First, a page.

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The ConFoBi 2018 World Cafe held brainstorm sessions on the interaction between research, policy and practice.

The ConFoBi 2018 world cafe

How does ConFoBi relate to decision-making?

I have always had a keen curiosity toward decision-making and communication. This is why I was excited about the opportunity to support ConFoBi researchers in thinking about these issues in the 2018 symposium, in the coldest winter of Freiburg.

Biodiversity conservation decisions are made at different levels. Strategic decisions are made at high levels, for example by governments and directors, operational decisions at the level of forest management practice, by foresters and planners. The ways in which new research findings – or more generally a research based understanding – are filtered to policy and practice, intrigue ConFoBI researchers. Even more mysterious is the way in which decision-makers work and how they apply knowledge they have acquired from different sources.

So, the ConFoBi researchers used the symposium to put their heads together to think of how their research findings feed to policy and practice, and of how they can learn about these decision-making settings. The “world café” type group work was organized under four headings: science to policy, science to practice, policy to science and practice to science.

The workshop showed that communicating science to policy needs to be based on an understanding that ‘policy’ is very broad and diffuse, including decisions made at different levels, the politics surrounding these decisions, and the discussions in media and society influencing and interpreting them. In communicating to policy, ConFoBi should be sensitive to recognizing policy debates, decision-making points and other windows of opportunity. This might multiply the impact of the very important regular communication, especially if the contributions are made in a language that reaches the participants of the topical discussions.

For making meaningful contributions to policy and also to practice, ConFoBi researchers need to acknowledge the needs and time horizons of decision-making cycles. Sometimes policy formulation and implementation take years or decades and other times political decisions can be made very fast, and even practice can take a new direction abruptly. The knowledge needs that practitioners and strategic decision-makers have in these settings can vary a lot.

The balancing between goals and interests seems to be what politics and decision-making is about, even in the most practical settings. Yet, they set the incentives for management, or protection. For contributing to policy and practice, it is important to understand the interests of the different actors and the various goals that they need to meet. Perhaps ConFoBi could sometime in the future identify these conflicts and support the understanding of tradeoffs that decisions need to address.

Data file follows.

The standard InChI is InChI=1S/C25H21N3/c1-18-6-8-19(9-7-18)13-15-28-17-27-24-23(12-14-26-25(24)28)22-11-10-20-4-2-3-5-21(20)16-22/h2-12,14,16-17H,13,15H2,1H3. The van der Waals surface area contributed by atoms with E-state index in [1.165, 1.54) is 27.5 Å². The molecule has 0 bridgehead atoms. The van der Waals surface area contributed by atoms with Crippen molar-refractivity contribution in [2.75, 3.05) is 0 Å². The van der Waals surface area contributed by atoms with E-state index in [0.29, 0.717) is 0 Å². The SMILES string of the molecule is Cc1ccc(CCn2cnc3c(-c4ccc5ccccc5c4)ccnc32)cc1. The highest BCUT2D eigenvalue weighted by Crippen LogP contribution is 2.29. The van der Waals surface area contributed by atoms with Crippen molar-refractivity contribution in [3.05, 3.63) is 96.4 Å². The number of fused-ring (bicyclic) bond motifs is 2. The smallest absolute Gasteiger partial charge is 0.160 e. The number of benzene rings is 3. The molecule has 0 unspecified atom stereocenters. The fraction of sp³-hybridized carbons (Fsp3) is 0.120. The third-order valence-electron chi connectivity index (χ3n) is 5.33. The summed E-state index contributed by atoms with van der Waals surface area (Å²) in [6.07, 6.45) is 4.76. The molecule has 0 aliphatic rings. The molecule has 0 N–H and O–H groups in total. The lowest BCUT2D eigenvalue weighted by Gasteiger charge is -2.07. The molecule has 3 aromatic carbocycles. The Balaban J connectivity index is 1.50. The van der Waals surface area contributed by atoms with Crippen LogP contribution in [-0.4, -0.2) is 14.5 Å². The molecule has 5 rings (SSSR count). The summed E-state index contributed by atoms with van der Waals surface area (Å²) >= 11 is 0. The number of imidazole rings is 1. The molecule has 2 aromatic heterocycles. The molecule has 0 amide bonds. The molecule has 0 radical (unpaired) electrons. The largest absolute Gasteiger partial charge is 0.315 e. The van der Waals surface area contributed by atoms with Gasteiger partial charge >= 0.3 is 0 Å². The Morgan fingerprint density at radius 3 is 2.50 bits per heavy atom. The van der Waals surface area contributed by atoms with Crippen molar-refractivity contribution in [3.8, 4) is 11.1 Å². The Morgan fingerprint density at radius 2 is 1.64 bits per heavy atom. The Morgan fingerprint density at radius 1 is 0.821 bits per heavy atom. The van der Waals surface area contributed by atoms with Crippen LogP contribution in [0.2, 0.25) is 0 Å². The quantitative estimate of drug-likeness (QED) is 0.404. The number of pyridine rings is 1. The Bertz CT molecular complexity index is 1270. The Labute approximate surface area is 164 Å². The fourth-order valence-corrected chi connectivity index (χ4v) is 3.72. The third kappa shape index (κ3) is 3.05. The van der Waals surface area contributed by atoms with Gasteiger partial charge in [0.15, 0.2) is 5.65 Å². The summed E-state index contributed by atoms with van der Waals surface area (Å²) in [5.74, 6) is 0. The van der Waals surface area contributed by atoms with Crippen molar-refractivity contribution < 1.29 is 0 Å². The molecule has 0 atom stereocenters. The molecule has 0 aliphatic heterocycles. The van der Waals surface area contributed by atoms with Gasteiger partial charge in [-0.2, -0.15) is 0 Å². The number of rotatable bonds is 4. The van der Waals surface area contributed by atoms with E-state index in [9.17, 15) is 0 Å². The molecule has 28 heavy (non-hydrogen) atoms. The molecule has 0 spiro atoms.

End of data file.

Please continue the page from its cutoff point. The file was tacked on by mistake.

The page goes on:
The language, format and channels through which we communicate, is extremely important. In addition to summarizing research in brief and popular terms, ConFoBi can reach out to policy implementation and practice by joining and contributing to forestry and nature conservation meetings, excursions and demonstrations. In all these settings, the language needs to be adjusted to match that of the

participants and audiences. For a deeper understanding of policy and practice, researchers and decision-makers could also spend longer periods in the working settings of each other. In hierarchical settings we might need to start with the decision-makers at the top, to reach practice.

The ConFoBi researchers thought that once the project produces results, reaching the different audiences and processes needs some core messages about retaining trees and structures in managed forests as well as the ecological and economic impacts of retention. The core messages should be based on evidence and also communicate uncertainties. The ivory tower of science is the place for ensuring quality and validity but we need a connection to society for securing the relevance of our research.

We could also aim to make practical recommendations and develop support tools. Yet, in some instances we might be better to communicate a message of urgency of conserving forest nature and the value of the wonderful things we need to preserve, like the habitat trees. As many of the messages have been said already before, we need to communicate in an illustrative fashion, and work in concert with the numerous actors out there who can take the messages further into policy and practice.

The application, applicability, evidence base, use and framing of knowledge can also be an explicit target of research, as the ConFoBi projects C and D nicely portray. For more inspiration, you might be interested to read also about the conflicts that biodiversity conservation decision-makers deal with, what kind of mechanisms for governance and knowledge application can be identified, and what kind of institutional adaptation is required for integrating biodiversity conservation into practice.

by Eeva Primmer (Mercator Fellow ConFoBi)